Part two of a three-part series on the state of food security in South Africa. Last time we looked at how global crises are affecting food security in Africa. The effects of the Covid-19 pandemic, Russia’s invasion of the Ukraine, and the impending European energy crisis are having ripple effects across the globe. So what are the future implications of global food insecurity for South Africans and others around the world?
Things may worsen before they improve
According to a recent Business Insider article, the key challenges in the global food crisis could shift in 2023. This year, problems with logistical constraints have been foremost in the thoughts of most analysts. Experts are warning, however, that the focus will likely shift to supply shortages.
One of the main reasons is that conflict in Ukraine has disrupted the annual planting and harvest cycles in this important wheat-producing nation. Ukraine President Volodymyr Zelenskyy has warned that the country’s harvest could be halved this year, with global management consultants McKinsey publishing similar forecasts.
Business Insider reports expert predictions that despite decreasing food prices, markets will continue to be volatile. Global price decreases may not be reflected in local markets for a year or more. It is feared that by then supply shortages will have pushed those global prices back up again.
The ongoing effects of the European energy crisis and other issues
As we move into the Northern Hemisphere winter, the European energy crisis looks set to have a major effect on world markets. This has been exacerbated by fears surrounding leaks in the Nord Strom natural gas pipelines in the Baltic Sea.
“Natural gas is used for cooking, heating, and fertiliser – that’s how we grow food,” notes Jason Bordoff, Founding Director of the Center on Global Energy Policy, Columbia University, adding that about 70% of European fertiliser production has shut down because energy is too expensive.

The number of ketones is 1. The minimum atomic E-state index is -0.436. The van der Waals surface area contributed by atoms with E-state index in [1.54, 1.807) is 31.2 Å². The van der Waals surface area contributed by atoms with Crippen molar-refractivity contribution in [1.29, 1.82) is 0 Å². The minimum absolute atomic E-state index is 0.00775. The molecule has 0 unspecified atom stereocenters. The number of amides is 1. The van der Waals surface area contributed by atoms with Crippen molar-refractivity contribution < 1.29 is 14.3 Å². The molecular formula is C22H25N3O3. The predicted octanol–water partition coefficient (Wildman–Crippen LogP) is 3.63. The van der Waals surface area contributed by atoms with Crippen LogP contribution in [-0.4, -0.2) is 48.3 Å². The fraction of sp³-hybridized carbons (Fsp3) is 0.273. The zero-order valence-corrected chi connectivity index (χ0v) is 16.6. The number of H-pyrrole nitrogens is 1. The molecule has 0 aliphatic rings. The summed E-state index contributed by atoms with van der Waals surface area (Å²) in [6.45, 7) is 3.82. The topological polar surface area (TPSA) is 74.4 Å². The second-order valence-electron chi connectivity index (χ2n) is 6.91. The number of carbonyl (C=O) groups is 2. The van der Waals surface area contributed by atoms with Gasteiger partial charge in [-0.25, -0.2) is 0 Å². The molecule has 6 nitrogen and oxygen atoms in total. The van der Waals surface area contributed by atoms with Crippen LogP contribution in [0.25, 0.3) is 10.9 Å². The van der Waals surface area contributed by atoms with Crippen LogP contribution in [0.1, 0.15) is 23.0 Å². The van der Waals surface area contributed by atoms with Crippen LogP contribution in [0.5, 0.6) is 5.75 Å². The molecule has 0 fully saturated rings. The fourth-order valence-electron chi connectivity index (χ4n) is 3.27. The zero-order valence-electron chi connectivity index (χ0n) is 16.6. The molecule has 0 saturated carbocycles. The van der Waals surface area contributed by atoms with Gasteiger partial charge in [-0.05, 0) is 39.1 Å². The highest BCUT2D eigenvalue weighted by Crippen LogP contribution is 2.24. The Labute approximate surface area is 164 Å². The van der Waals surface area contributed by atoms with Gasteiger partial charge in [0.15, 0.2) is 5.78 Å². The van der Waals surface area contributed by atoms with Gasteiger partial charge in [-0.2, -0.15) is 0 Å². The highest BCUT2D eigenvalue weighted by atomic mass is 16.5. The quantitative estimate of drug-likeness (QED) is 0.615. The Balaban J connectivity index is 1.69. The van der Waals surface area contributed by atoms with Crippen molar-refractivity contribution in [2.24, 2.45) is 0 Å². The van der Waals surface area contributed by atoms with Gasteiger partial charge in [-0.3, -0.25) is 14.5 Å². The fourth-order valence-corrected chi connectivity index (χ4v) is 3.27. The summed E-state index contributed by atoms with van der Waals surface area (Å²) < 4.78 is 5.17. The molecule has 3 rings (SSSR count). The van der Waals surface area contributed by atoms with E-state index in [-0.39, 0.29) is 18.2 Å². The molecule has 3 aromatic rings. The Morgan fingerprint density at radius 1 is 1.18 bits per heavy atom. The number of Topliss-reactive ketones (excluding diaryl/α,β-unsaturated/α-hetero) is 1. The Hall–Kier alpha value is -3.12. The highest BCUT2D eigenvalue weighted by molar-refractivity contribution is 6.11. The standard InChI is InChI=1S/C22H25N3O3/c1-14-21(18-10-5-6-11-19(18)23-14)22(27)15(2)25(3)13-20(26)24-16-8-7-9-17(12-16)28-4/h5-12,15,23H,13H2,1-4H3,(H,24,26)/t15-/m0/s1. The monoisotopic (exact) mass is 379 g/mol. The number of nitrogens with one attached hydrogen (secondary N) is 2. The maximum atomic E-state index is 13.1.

He points out that rather than preventing people from heating their homes, politicians will shut down industry in the face of scarce energy resources. “Fertiliser is a big part of industry and that’s going to have a big impact in poorer parts of the world in terms of food production,” he continues.
The main drivers of food insecurity – conflict, Covid-19 and the related economic downturn, and climate change – interact with each other. So says Máximo Torero, Chief Economist of the UN’s Food and Agriculture Organisation (FAO). “Climate change has two dimensions: extremes such as flooding, which are currently affecting Pakistan, and variability, which makes it very difficult for farmers to make decisions,” he expands. Thus, farmers will have to compete with not only an ever changing climate but also increased fertiliser prices and fertiliser shortages into the foreseeable future.
Torero and other experts were speaking at a session of the World Economic Forum’s Sustainable Development Impact Meetings at the United Nations General Assembly in New York in September.